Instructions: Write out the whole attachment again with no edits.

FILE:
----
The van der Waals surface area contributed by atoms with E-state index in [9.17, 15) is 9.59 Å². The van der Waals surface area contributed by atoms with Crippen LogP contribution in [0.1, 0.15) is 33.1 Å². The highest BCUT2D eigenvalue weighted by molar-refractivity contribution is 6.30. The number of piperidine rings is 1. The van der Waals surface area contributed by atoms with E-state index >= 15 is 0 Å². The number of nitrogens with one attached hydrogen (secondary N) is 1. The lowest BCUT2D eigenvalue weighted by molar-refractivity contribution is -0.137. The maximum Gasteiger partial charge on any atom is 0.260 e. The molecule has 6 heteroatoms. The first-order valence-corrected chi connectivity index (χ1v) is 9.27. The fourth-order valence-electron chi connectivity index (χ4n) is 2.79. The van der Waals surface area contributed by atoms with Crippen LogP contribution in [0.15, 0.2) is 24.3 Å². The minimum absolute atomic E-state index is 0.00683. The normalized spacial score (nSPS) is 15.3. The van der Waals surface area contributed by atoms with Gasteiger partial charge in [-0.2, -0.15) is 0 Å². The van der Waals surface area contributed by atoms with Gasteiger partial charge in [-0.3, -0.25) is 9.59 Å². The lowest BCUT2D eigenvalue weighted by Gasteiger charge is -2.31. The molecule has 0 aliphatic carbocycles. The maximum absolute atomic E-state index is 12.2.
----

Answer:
The van der Waals surface area contributed by atoms with E-state index in [9.17, 15) is 9.59 Å². The van der Waals surface area contributed by atoms with Crippen LogP contribution in [0.1, 0.15) is 33.1 Å². The highest BCUT2D eigenvalue weighted by molar-refractivity contribution is 6.30. The number of piperidine rings is 1. The van der Waals surface area contributed by atoms with E-state index >= 15 is 0 Å². The number of nitrogens with one attached hydrogen (secondary N) is 1. The lowest BCUT2D eigenvalue weighted by molar-refractivity contribution is -0.137. The maximum Gasteiger partial charge on any atom is 0.260 e. The molecule has 6 heteroatoms. The first-order valence-corrected chi connectivity index (χ1v) is 9.27. The fourth-order valence-electron chi connectivity index (χ4n) is 2.79. The van der Waals surface area contributed by atoms with Crippen LogP contribution in [0.15, 0.2) is 24.3 Å². The minimum absolute atomic E-state index is 0.00683. The normalized spacial score (nSPS) is 15.3. The van der Waals surface area contributed by atoms with Gasteiger partial charge in [-0.2, -0.15) is 0 Å². The van der Waals surface area contributed by atoms with Gasteiger partial charge in [-0.3, -0.25) is 9.59 Å². The lowest BCUT2D eigenvalue weighted by Gasteiger charge is -2.31. The molecule has 0 aliphatic carbocycles. The maximum absolute atomic E-state index is 12.2.